It’s just dawned on me that actually it’s probably not such a waste of time knowing this because men could implement this knowledge amongst themselves to hide the true meaning of messages from their wives. So if one wanted to send a text message to his friend asking if he wanted to go to the cinema, it would read as djofnb and the wife would have no idea where they were planning on going.
The Spartans, when not prancing around in their small pants fighting an army 20 times larger than them had a system where they would wrap a piece of paper around a rod of a particular diameter and write their message. They would then unwrap the paper. The message could then only be read by someone when they wrapped it around a rod of the exact same diameter.
Over time though, the method to encrypt and decrypt information became more and more complex. More tools and techniques were adapted and nearly every military had their own cryptographic formula to exchange information amongst themselves. The most famous example would probably be that of the German Enigma machine which was used during World War 2 to transmit secure information.
They must have been a bit disappointed when they learnt that a team of Polish cryptographers were able to crack their encryption method and share it with the British and French militaries (despite Hollywood trying to tell you that it was Bon Jovi and Matthew McConaughey who done this).
Things really changed with the advent of computers. More specifically when mathematics had a love affair with computers and they produced some of the most complex cryptographic techniques (algorithms) known to man, that no scroll of any diameter would be able to break.
By the way, did you know that the word cryptography comes from Greek, kryptos (hidden) and graphein (to write), I bet you just felt your life was completed with that piece of information.
Symmetric key cryptography
Symmetric key is something that is conceptually familiar as it is a simple flow. One key is used to transform the information from plaintext to ciphertext. Ciphertext is just the fancy way of saying that the plain or clear text has been converted into a format that makes no sense or doesn’t resemble the original text.
The same key is then used to reverse the process and convert the ciphertext into plaintext.
If we revisit the example of the Witch turning the Prince into the frog, the Prince is plaintext and the frog is ciphertext. The key that the Witch uses to convert the Prince into the frog and from a frog back into the Prince is the same, i.e. wave a wand and say ‘hocus pocus’.
Because the process is the same for both sides, one could say it’s symmetric. Hence the highly original definition of symmetric key cryptography.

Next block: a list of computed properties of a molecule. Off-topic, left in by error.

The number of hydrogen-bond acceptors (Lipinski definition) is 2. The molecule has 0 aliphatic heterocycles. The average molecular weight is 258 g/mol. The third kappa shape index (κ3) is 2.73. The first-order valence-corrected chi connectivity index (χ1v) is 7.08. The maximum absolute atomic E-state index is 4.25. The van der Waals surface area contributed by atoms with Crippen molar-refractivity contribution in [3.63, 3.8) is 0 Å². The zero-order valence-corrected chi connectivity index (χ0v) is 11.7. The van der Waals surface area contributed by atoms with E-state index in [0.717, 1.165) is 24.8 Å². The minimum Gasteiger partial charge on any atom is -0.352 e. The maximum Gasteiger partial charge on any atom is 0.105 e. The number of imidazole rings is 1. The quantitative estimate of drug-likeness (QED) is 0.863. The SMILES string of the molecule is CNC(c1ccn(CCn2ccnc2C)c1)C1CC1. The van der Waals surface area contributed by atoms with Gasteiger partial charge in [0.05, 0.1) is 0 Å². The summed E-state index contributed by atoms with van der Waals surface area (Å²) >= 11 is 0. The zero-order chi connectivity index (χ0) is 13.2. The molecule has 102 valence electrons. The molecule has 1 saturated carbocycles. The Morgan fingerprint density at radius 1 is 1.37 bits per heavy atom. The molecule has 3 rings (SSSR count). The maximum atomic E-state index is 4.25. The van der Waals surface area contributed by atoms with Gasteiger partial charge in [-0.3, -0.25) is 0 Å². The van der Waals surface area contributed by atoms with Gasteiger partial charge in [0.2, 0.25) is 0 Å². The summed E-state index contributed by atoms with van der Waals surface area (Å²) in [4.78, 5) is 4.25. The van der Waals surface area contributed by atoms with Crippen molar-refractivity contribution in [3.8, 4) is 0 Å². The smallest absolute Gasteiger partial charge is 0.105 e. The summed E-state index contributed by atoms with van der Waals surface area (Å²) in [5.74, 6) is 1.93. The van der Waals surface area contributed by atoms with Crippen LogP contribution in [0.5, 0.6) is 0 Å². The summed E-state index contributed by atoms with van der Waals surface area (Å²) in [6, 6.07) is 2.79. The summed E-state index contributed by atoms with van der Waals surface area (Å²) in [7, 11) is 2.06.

Now may be a good time to touch upon the different types of encryption algorithms. First lets look at what an algorithm is. In most books, you’ll probably fry your brain trying to understand the mathematical methods that are employed. But it’s enough to understand that an algorithm is like a mathematical formula that gives the steps to convert the plaintext into ciphertext.
There are many different ways of doing this. For example, lets say your plaintext is the number 5 and the ciphertext is the number 10. Different algorithms will make this calculation in different ways. A simple algorithm may just say, 5+5=10. Another may break it down to 5+10+5-10=10 or an even more complex one may follow the calculation of (5+1+2)x3-14=10 On top of it some may include square roots and something to the power of something etc. But you understand that some methods will be more complex than others and speaking generally the more complex the method is, the more secure it will be
So you have different encryption algorithms which work in different ways in the attempt to achieve the same result, i.e. encrypt the data using a mathematical computation so complex that it becomes very difficult for someone to crack. Note that I avoided using the word impossible. Because let’s face it, nothing is impossible to break. Given enough time and computational power, you could crack any code.
You have symmetric encryption algorithms such as DES, Triple DES, AES and others. I recall studying this for my CISSP and suffering internal injuries trying to understand the formulas and mathematics behind these algorithms.
I don’t know if these are questions that come up in the CISSP exam, but my personal view is that unless you need to know how the maths behind the algorithms work, or you’re one of those geniuses who grew up writing mathematical fomulas on their windows with markers, don’t bother yourself trying to understand them.
The best way to look at algorithms are like cars. You buy a car of a known brand and make such as a Volvo and you will be able to look up that it has got a 5 star safety rating. This means, some very clever people in white jackets, goggles and clipboards examined all the safety features of the Volvo. They crashed the car into walls, drove it sideways, flipped them over and checked the state of their crash test dummies inside. After all of their rigorous testing they give the verdict that the car is safe.